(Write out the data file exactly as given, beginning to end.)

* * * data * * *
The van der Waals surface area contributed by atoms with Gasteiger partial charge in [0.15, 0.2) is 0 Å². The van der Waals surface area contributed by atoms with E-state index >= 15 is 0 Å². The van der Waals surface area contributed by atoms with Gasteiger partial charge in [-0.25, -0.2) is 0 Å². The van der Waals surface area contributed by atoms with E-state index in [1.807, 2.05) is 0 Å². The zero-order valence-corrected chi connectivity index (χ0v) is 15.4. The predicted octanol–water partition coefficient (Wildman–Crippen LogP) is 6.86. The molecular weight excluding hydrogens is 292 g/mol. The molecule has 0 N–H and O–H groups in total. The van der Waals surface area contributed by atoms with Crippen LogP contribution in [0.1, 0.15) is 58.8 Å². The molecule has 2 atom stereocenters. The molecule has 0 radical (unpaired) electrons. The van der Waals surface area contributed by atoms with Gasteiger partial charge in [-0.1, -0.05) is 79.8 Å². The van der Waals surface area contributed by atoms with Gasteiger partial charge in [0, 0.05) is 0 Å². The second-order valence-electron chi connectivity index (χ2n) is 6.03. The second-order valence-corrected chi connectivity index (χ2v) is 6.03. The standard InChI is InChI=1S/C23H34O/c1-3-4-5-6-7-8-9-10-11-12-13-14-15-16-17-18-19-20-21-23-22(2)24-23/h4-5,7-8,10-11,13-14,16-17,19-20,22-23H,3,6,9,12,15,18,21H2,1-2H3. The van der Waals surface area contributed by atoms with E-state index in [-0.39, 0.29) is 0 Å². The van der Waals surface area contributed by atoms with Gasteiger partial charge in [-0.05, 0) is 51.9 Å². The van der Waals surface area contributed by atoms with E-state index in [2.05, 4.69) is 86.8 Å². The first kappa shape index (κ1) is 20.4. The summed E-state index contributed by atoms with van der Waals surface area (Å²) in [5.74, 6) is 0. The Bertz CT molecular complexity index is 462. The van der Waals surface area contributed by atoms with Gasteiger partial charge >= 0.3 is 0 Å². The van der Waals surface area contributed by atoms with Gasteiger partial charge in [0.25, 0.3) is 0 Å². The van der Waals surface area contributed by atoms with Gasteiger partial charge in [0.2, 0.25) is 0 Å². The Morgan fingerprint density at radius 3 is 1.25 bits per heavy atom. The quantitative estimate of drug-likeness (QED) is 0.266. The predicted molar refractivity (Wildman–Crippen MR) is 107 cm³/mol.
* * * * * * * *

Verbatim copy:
The van der Waals surface area contributed by atoms with Gasteiger partial charge in [0.15, 0.2) is 0 Å². The van der Waals surface area contributed by atoms with E-state index >= 15 is 0 Å². The van der Waals surface area contributed by atoms with Gasteiger partial charge in [-0.25, -0.2) is 0 Å². The van der Waals surface area contributed by atoms with E-state index in [1.807, 2.05) is 0 Å². The zero-order valence-corrected chi connectivity index (χ0v) is 15.4. The predicted octanol–water partition coefficient (Wildman–Crippen LogP) is 6.86. The molecular weight excluding hydrogens is 292 g/mol. The molecule has 0 N–H and O–H groups in total. The van der Waals surface area contributed by atoms with Crippen LogP contribution in [0.1, 0.15) is 58.8 Å². The molecule has 2 atom stereocenters. The molecule has 0 radical (unpaired) electrons. The van der Waals surface area contributed by atoms with Gasteiger partial charge in [-0.1, -0.05) is 79.8 Å². The van der Waals surface area contributed by atoms with Gasteiger partial charge in [0, 0.05) is 0 Å². The second-order valence-electron chi connectivity index (χ2n) is 6.03. The second-order valence-corrected chi connectivity index (χ2v) is 6.03. The standard InChI is InChI=1S/C23H34O/c1-3-4-5-6-7-8-9-10-11-12-13-14-15-16-17-18-19-20-21-23-22(2)24-23/h4-5,7-8,10-11,13-14,16-17,19-20,22-23H,3,6,9,12,15,18,21H2,1-2H3. The van der Waals surface area contributed by atoms with E-state index in [-0.39, 0.29) is 0 Å². The van der Waals surface area contributed by atoms with Gasteiger partial charge in [-0.05, 0) is 51.9 Å². The van der Waals surface area contributed by atoms with E-state index in [2.05, 4.69) is 86.8 Å². The first kappa shape index (κ1) is 20.4. The summed E-state index contributed by atoms with van der Waals surface area (Å²) in [5.74, 6) is 0. The Bertz CT molecular complexity index is 462. The van der Waals surface area contributed by atoms with Gasteiger partial charge >= 0.3 is 0 Å². The van der Waals surface area contributed by atoms with Gasteiger partial charge in [0.25, 0.3) is 0 Å². The van der Waals surface area contributed by atoms with Gasteiger partial charge in [0.2, 0.25) is 0 Å². The Morgan fingerprint density at radius 3 is 1.25 bits per heavy atom. The quantitative estimate of drug-likeness (QED) is 0.266. The predicted molar refractivity (Wildman–Crippen MR) is 107 cm³/mol.